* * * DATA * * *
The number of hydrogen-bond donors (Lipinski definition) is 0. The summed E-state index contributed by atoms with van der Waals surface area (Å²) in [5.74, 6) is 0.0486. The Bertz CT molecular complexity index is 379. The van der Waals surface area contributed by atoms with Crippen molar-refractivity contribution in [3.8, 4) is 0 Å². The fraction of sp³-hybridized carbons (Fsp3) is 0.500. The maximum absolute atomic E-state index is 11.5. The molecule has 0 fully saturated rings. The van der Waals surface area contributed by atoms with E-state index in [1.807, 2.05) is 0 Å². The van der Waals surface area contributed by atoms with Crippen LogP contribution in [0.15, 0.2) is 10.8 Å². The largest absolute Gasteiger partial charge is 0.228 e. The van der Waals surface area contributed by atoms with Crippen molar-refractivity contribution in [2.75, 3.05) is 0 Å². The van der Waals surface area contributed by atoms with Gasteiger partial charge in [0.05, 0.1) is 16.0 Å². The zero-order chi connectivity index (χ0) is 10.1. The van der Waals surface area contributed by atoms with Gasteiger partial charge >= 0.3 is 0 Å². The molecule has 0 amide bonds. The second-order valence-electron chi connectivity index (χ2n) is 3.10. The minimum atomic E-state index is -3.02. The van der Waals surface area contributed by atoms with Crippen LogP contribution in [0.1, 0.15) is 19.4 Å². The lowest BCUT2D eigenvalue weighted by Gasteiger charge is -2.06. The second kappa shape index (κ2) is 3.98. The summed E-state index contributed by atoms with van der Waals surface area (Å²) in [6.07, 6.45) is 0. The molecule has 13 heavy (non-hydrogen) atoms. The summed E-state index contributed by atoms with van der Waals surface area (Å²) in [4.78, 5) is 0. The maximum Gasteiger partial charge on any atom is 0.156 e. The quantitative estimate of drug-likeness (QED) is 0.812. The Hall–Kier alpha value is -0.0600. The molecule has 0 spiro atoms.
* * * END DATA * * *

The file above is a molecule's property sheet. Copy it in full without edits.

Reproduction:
The number of hydrogen-bond donors (Lipinski definition) is 0. The summed E-state index contributed by atoms with van der Waals surface area (Å²) in [5.74, 6) is 0.0486. The Bertz CT molecular complexity index is 379. The van der Waals surface area contributed by atoms with Crippen molar-refractivity contribution in [3.8, 4) is 0 Å². The fraction of sp³-hybridized carbons (Fsp3) is 0.500. The maximum absolute atomic E-state index is 11.5. The molecule has 0 fully saturated rings. The van der Waals surface area contributed by atoms with E-state index in [1.807, 2.05) is 0 Å². The van der Waals surface area contributed by atoms with Crippen LogP contribution in [0.15, 0.2) is 10.8 Å². The largest absolute Gasteiger partial charge is 0.228 e. The van der Waals surface area contributed by atoms with Crippen molar-refractivity contribution in [2.75, 3.05) is 0 Å². The van der Waals surface area contributed by atoms with Gasteiger partial charge in [0.05, 0.1) is 16.0 Å². The zero-order chi connectivity index (χ0) is 10.1. The van der Waals surface area contributed by atoms with Gasteiger partial charge >= 0.3 is 0 Å². The molecule has 0 amide bonds. The second-order valence-electron chi connectivity index (χ2n) is 3.10. The minimum atomic E-state index is -3.02. The van der Waals surface area contributed by atoms with Crippen LogP contribution in [0.1, 0.15) is 19.4 Å². The lowest BCUT2D eigenvalue weighted by Gasteiger charge is -2.06. The second kappa shape index (κ2) is 3.98. The summed E-state index contributed by atoms with van der Waals surface area (Å²) in [6.07, 6.45) is 0. The molecule has 13 heavy (non-hydrogen) atoms. The summed E-state index contributed by atoms with van der Waals surface area (Å²) in [4.78, 5) is 0. The maximum Gasteiger partial charge on any atom is 0.156 e. The quantitative estimate of drug-likeness (QED) is 0.812. The Hall–Kier alpha value is -0.0600. The molecule has 0 spiro atoms.